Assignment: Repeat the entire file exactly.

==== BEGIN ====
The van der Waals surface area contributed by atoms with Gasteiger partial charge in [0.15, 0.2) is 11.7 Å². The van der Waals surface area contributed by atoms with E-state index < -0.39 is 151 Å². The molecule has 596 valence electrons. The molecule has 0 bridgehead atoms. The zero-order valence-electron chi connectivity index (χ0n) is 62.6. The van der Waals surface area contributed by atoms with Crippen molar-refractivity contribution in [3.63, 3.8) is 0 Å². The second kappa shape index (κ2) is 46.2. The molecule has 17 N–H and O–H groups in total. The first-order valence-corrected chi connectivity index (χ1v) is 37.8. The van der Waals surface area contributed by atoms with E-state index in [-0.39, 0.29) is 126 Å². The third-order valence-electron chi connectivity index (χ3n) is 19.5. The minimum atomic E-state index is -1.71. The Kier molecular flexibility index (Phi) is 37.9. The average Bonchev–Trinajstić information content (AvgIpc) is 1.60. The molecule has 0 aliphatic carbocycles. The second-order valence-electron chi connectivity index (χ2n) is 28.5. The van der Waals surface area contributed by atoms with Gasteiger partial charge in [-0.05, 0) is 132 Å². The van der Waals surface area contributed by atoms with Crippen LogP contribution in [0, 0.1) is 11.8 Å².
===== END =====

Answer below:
The van der Waals surface area contributed by atoms with Gasteiger partial charge in [0.15, 0.2) is 11.7 Å². The van der Waals surface area contributed by atoms with E-state index < -0.39 is 151 Å². The molecule has 596 valence electrons. The molecule has 0 bridgehead atoms. The zero-order valence-electron chi connectivity index (χ0n) is 62.6. The van der Waals surface area contributed by atoms with Crippen molar-refractivity contribution in [3.63, 3.8) is 0 Å². The second kappa shape index (κ2) is 46.2. The molecule has 17 N–H and O–H groups in total. The first-order valence-corrected chi connectivity index (χ1v) is 37.8. The van der Waals surface area contributed by atoms with E-state index in [-0.39, 0.29) is 126 Å². The third-order valence-electron chi connectivity index (χ3n) is 19.5. The minimum atomic E-state index is -1.71. The Kier molecular flexibility index (Phi) is 37.9. The average Bonchev–Trinajstić information content (AvgIpc) is 1.60. The molecule has 0 aliphatic carbocycles. The second-order valence-electron chi connectivity index (χ2n) is 28.5. The van der Waals surface area contributed by atoms with Gasteiger partial charge in [-0.05, 0) is 132 Å². The van der Waals surface area contributed by atoms with Crippen LogP contribution in [0, 0.1) is 11.8 Å².